A possible disadvantage to the slug method of depositing a coating or film on the casing is the amount of depositable material which is contained in a slug, thus limiting the length of casing which can be coated with each socalled slug of material. Also, since the conductivity of the adjacent earth formations vary, a coating of nonuniform thickness are measured along the casing may be deposited.

Although such situations may be rare, it is also practicable to simply pour down the casing-well bore annulus the solution or dispersion to be deposited and then apply direct current of the required polarity to the casing and the remote electrode.

It should be emphasized that not all coatings deposited on the casing will act as good electrical insulators because conductive particles present in the annulus may be carried into the coating or gas liberated as the coating is deposited may, under some conditions, result in a porous coating. However, a judicious selection of dispersion, deposition rate, and cleaning techniques to remove unwanted material from the annulus will minimize the problem of conductivity through the coating. The use of cathodic protection techniques, as mentioned before, is a valuable supplement to this method of protecting casing against corrosion.

While 20 ma./sq. ft. to 200 ma./sq. ft. form adequate coatings on the casing, initial currents as high as amperes per square foot have been used in tests. This high current rapidly decreases, usually within two or three minutes, to a current of a few milliamperes per square foot as the coating builds up and forms a resistance to the passage of current between the casing and the remote electrode.

It is also believed that the deposited coating provides additional protection against corrosion by serving as an oxygen free, high pH barrier against bacterial attack.

While asphalt and latex dispersions have principally been described in connection with this invention, coal tar emulsions or dispersions may also be used.

What is claimed is:

1. A method of depoisting a protective coating on the outer surface of a tubular member disposed in the bore of an earth Well comprising connecting said tubular member to a source of electrical potential such that said tubular member constitutes a first electrode, connecting a second electrode spaced from said tubular member and contacting the earth to said source of electrical potential, disposing an electro-platable dispersion containing solids between said outer surface and said well bore and then applying an electric current of predetermined polarization between said first electrode and said second electrode whereby current passes through said dispersion to deposit solids from said dispersion onto said surface, the polarization of the charge on said tubular member being opposite that of solids in said dispersion.

2. A method in accordance with claim 1, wherein said current is between 10 amperes and 2 milliamperes per square foot of surface to be coated.

3. A method in accordance with claim 1, wherein said dispersion is a film forming latex of inter polymeric materials.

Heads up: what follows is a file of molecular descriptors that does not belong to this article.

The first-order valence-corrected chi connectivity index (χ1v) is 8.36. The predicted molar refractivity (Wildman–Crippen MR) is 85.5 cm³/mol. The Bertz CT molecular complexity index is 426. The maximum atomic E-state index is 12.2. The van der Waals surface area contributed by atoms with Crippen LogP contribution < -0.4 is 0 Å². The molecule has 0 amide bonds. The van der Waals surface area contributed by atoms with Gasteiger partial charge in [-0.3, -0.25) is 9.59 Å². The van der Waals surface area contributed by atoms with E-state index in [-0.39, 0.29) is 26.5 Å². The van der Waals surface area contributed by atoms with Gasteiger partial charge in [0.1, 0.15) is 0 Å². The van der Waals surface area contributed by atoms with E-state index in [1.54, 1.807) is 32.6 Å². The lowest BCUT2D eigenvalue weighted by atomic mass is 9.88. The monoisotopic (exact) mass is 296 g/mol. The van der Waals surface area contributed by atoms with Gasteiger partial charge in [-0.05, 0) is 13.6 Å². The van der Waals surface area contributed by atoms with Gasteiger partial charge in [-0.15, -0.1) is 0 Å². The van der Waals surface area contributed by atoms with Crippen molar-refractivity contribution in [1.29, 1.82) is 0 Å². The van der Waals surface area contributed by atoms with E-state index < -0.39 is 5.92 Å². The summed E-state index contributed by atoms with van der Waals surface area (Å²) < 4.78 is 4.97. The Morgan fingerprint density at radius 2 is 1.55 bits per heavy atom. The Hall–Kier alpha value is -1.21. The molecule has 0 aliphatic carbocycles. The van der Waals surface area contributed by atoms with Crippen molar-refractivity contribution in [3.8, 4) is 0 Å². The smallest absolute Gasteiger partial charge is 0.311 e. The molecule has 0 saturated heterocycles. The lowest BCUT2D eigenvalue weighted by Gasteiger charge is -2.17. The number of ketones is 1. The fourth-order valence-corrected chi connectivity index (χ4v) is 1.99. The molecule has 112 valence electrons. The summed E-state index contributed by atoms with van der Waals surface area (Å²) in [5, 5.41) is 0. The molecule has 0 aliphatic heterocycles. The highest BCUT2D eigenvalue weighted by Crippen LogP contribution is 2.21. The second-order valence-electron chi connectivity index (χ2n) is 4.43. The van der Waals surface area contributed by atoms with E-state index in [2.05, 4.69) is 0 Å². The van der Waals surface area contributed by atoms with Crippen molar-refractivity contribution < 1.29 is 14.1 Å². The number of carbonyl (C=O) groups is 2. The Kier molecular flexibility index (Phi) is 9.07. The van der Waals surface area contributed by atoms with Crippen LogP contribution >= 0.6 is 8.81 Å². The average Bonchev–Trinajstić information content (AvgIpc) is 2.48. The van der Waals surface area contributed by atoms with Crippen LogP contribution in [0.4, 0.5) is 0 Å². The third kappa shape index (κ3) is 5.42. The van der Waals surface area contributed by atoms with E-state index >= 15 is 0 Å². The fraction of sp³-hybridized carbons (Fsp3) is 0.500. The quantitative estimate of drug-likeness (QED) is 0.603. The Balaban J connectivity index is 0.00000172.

4. A method in accordance with claim 1, wherein said dispersion is an asphalt base dispersion.

5. A method in accordance with claim 1, wherein the applied current is between 200 milliamperes and 20 milliamperes per square foot of surface to be coated.

6. A method in accordance with claim 1, wherein the space between said outer surface and said bore hole is flushed with water before disposing said dispersion therein.

7. A method in accordance with claim 1, wherein current is applied to the earth through at least one electrode which is remote from said bore hole.

8. A method in accordance with claim 1, wherein said surface to be coated is the positive electrode when an anionic dispersion is used.

9. A method in accordance with claim 1, wherein said surface to be coated is the negative electrode when a cationic dispersion is used.

10. A method in accordance with claim 1, wherein said dispersion contains between 25 and 60 percent solids.

11. A method in accordance with claim 1, wherein said dispersion comprises copolymers of from about zero to percent by weight of at least one monoalkenyl aliphatic monomer together with at least one ethylenically unsaturated comonomer.

12. A method in accordance with claim 1, wherein said dispersion is disposed between said surface and said bore hole by pumping the dispersion down said tubular member and then displacing it upwardly along the annulus between said surface and said bore hole.

13. A method in accordance with claim 1, wherein said dispersion provides an electrolytic path between said surface and the earth.

References Cited by the Examiner UNITED STATES PATENTS 1,890,476 12/32 Willigen 204-182 2,217,857 10/40 Byck 16621 2,426,317 8/47 Menaul 166--1 FOREIGN PATENTS 7/58 Great Britain.



Patent Citations
Cited PatentFiling datePublication dateApplicantTitle
US1890476 *Nov 23, 1928Dec 13, 1932Nl Linoleumfabriek NvProcess for the production of flexible floor-, wall- and like covers
US2217857 *Apr 17, 1937Oct 15, 1940Shell DevProcess for the removal of mud sheaths
US2426317 *Dec 30, 1944Aug 26, 1947Stanolind Oil & Gas CoInhibiting well corrosion
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Referenced by
Citing PatentFiling datePublication dateApplicantTitle
US4157732 *Oct 25, 1977Jun 12, 1979Ppg Industries, Inc.Method and apparatus for well completion
US4443312 *Sep 14, 1982Apr 17, 1984Midwest Research InstituteSitu method of coating buried conductive structures
U.S. Classification166/244.1, 166/291, 204/489, 166/902
International ClassificationE21B41/02, E21B17/00
Cooperative ClassificationE21B17/00, E21B41/02, Y10S166/902
European ClassificationE21B41/02, E21B17/00